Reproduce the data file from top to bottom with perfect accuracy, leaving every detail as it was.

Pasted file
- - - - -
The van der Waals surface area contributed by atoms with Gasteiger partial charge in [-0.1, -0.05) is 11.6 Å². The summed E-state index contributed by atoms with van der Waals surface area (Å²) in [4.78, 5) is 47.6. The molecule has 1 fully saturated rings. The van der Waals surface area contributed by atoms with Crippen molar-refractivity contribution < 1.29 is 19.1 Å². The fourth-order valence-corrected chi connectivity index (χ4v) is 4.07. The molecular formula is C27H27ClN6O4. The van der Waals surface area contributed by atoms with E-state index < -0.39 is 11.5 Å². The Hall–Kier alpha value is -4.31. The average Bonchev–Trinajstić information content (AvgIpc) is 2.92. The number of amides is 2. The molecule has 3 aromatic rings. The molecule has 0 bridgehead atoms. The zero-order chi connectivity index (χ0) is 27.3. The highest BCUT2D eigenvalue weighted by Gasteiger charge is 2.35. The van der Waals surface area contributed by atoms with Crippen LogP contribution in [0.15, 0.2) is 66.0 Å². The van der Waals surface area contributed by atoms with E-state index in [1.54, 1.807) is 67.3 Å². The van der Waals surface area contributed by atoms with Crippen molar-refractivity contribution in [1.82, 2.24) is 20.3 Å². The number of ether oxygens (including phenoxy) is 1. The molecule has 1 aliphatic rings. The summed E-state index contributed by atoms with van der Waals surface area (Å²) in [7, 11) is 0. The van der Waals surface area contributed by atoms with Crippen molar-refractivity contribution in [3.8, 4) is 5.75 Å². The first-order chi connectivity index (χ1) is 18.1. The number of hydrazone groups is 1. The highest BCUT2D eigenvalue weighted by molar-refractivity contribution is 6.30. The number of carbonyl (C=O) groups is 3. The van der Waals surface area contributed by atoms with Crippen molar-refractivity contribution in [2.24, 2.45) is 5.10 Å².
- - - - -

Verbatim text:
The van der Waals surface area contributed by atoms with Gasteiger partial charge in [-0.1, -0.05) is 11.6 Å². The summed E-state index contributed by atoms with van der Waals surface area (Å²) in [4.78, 5) is 47.6. The molecule has 1 fully saturated rings. The van der Waals surface area contributed by atoms with Crippen molar-refractivity contribution < 1.29 is 19.1 Å². The fourth-order valence-corrected chi connectivity index (χ4v) is 4.07. The molecular formula is C27H27ClN6O4. The van der Waals surface area contributed by atoms with E-state index < -0.39 is 11.5 Å². The Hall–Kier alpha value is -4.31. The average Bonchev–Trinajstić information content (AvgIpc) is 2.92. The number of amides is 2. The molecule has 3 aromatic rings. The molecule has 0 bridgehead atoms. The zero-order chi connectivity index (χ0) is 27.3. The highest BCUT2D eigenvalue weighted by Gasteiger charge is 2.35. The van der Waals surface area contributed by atoms with Crippen LogP contribution in [0.15, 0.2) is 66.0 Å². The van der Waals surface area contributed by atoms with E-state index in [1.54, 1.807) is 67.3 Å². The van der Waals surface area contributed by atoms with Crippen molar-refractivity contribution in [1.82, 2.24) is 20.3 Å². The number of ether oxygens (including phenoxy) is 1. The molecule has 1 aliphatic rings. The summed E-state index contributed by atoms with van der Waals surface area (Å²) in [7, 11) is 0. The van der Waals surface area contributed by atoms with Crippen molar-refractivity contribution in [3.8, 4) is 5.75 Å². The first-order chi connectivity index (χ1) is 18.1. The number of hydrazone groups is 1. The highest BCUT2D eigenvalue weighted by molar-refractivity contribution is 6.30. The number of carbonyl (C=O) groups is 3. The van der Waals surface area contributed by atoms with Crippen molar-refractivity contribution in [2.24, 2.45) is 5.10 Å².